A Chinese man seeking “freedom and equality” has said he traveled undetected to Taiwan by boat through the heavily patrolled Taiwan Strait, according to authorities.
Taichung port police officers detained the man, surnamed Zhou, after receiving reports of a man behaving suspiciously near the docks. A police spokesman said Zhou told officers that he had traveled from Quanzhou in Fujian province, in a 2.6-meter-long rubber boat that he had bought online, powered by an outboard motor.
The 180-kilometer journey took about 10 hours, they said, through the highly militarized Taiwan Strait, which is patrolled by Taiwanese and Chinese authorities.
In a video of the arrest posted online, police officers can be heard asking Zhou “did you come for freedom?” Zhou replies, “Yes, I came by boat.”
“Taiwan has more freedom and equality,” he said.
When asked if life in China is bad, Zhou said he believed that life in China “is very bad.” Zhou told officials that he had not committed any crime in China.
Taiwan does not have a formal process for asylum seekers, but deals with people on a case-by-case basis. The lack of specific refugee laws amid Taiwan’s tangle of visa rules is a growing concern among local human rights groups, particularly as people seek to break out of authoritarian repression in nearby Hong Kong. A resettlement assistance program for Hong Kong residents legally traveling to Taiwan has raised concerns about uneven access and a lack of transparency or oversight.
Taiwan has amended laws to decriminalize the act of arriving illegally to seek political asylum, but it does not have a dedicated refugee program, case review process, or streamlined support service in Taiwan. Amnesty International has described other asylum seekers caught in the trap 22, unable to work without official status but unable to obtain official status without employment.
Opposition political parties have pushed through various proposals for a specific refugee law, but the issue has been clouded by concerns about the possibility of Chinese infiltrators exploiting any programs.
Taiwan is an autonomous democracy, but it is increasingly threatened by the People’s Republic of China. The ruling Communist Party of China has never ruled Taiwan, but claims it as a province and has not ruled out “unification” by force.
The military build-up along the coast of the Taiwan Strait and the increase in drills and air force incursions by the PLA into the Taiwan Air Identification Zone and across the unofficial “middle line” of the strait they have increased the likelihood of confrontation. Taiwan has increased its arms purchases from the United States and lobbied for greater international assistance to protect itself from the threat.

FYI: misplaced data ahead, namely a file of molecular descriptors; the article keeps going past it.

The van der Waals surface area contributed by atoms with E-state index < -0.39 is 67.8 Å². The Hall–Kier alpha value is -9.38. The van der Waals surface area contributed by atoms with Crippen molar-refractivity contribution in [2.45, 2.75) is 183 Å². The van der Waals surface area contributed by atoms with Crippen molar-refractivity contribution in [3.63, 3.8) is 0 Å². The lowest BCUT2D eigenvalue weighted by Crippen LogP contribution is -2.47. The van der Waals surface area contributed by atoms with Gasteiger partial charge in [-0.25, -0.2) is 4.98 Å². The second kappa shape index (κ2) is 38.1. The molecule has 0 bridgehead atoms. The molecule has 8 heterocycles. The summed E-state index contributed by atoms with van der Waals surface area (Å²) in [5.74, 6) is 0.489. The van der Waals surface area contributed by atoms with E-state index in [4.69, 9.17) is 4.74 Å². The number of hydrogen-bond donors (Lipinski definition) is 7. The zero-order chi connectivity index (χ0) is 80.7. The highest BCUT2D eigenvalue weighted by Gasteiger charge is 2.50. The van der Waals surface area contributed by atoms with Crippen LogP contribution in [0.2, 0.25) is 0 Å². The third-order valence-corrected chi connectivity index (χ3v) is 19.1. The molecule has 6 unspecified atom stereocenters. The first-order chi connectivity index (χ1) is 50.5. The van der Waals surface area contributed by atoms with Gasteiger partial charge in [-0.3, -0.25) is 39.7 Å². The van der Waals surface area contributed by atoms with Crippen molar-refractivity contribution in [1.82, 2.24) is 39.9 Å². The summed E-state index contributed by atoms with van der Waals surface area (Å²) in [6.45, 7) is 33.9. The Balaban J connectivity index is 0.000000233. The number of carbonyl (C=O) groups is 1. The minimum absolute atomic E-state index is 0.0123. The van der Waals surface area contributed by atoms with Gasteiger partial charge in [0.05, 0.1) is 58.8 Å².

Defense leaders were quick to dismiss concerns that Zhou’s trip would reveal holes in national security and suggested that the ship was likely too small to be detected by military radars.
“The maritime patrol agency radars could see it, but shore-mounted naval radars cannot see that target,” said Vice Admiral Chiang Cheng-kuo, who also expressed some doubts about the man’s story because of the fuel. limitations.
Taiwanese Defense Minister Chiu Kuo-cheng said the “deficiencies” could “be remedied.”
Cai Shiying, a lawmaker with the ruling Democratic Progressive Party, told local media that conditions in the strait are milder in spring and autumn and that vessels less than three meters in length are generally “filtered as general noise” by surveillance. Cai added that there were some contradictions in the man’s story, but did not elaborate.
Taichung police said Zhou was examined by disease control units for a fever, before they transferred him to investigators on suspicion of violating national security and immigration laws, which could bring jail time. and deportation back to China. He was under a 14-day quarantine and was in good health, the coast guard said.
Crossings from China to Taiwan are a rare event.
Last year, 12 Hong Kong activists were intercepted less than 100 kilometers from Hong Kong Island by the Chinese coast guard. The group, most of whom faced charges related to the protests, were attempting to flee to Taiwan, but were arrested in China and convicted of illegally crossing borders.
George is Digismak’s reported cum editor with 13 years of experience in Journalism